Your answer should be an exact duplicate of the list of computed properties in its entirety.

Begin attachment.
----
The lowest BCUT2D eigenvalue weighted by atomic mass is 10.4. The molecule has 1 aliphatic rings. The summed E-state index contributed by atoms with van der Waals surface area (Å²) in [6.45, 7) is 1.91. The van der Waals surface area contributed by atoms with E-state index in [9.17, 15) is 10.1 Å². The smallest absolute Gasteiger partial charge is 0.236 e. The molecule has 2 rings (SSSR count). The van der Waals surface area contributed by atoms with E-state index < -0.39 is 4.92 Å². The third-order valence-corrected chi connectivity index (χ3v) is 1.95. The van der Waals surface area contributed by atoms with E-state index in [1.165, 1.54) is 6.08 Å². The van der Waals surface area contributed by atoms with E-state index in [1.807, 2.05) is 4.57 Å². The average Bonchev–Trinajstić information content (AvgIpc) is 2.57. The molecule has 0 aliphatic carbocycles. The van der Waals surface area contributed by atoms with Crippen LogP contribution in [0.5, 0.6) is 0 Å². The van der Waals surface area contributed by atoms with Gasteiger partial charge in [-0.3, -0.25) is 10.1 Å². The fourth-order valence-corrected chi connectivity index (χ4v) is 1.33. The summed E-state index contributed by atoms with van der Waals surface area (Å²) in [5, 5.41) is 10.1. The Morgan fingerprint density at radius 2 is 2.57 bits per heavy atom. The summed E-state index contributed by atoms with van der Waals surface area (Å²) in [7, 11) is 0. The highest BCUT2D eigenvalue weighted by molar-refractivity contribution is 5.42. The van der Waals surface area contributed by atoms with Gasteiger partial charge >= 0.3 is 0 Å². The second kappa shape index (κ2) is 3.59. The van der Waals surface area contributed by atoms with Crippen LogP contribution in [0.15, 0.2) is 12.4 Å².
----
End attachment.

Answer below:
The lowest BCUT2D eigenvalue weighted by atomic mass is 10.4. The molecule has 1 aliphatic rings. The summed E-state index contributed by atoms with van der Waals surface area (Å²) in [6.45, 7) is 1.91. The van der Waals surface area contributed by atoms with E-state index in [9.17, 15) is 10.1 Å². The smallest absolute Gasteiger partial charge is 0.236 e. The molecule has 2 rings (SSSR count). The van der Waals surface area contributed by atoms with E-state index < -0.39 is 4.92 Å². The third-order valence-corrected chi connectivity index (χ3v) is 1.95. The van der Waals surface area contributed by atoms with E-state index in [1.165, 1.54) is 6.08 Å². The van der Waals surface area contributed by atoms with E-state index in [1.807, 2.05) is 4.57 Å². The average Bonchev–Trinajstić information content (AvgIpc) is 2.57. The molecule has 0 aliphatic carbocycles. The van der Waals surface area contributed by atoms with Crippen LogP contribution in [0.5, 0.6) is 0 Å². The van der Waals surface area contributed by atoms with Gasteiger partial charge in [-0.3, -0.25) is 10.1 Å². The fourth-order valence-corrected chi connectivity index (χ4v) is 1.33. The summed E-state index contributed by atoms with van der Waals surface area (Å²) in [5, 5.41) is 10.1. The Morgan fingerprint density at radius 2 is 2.57 bits per heavy atom. The summed E-state index contributed by atoms with van der Waals surface area (Å²) in [7, 11) is 0. The highest BCUT2D eigenvalue weighted by molar-refractivity contribution is 5.42. The van der Waals surface area contributed by atoms with Gasteiger partial charge >= 0.3 is 0 Å². The second kappa shape index (κ2) is 3.59. The van der Waals surface area contributed by atoms with Crippen LogP contribution in [0.15, 0.2) is 12.4 Å².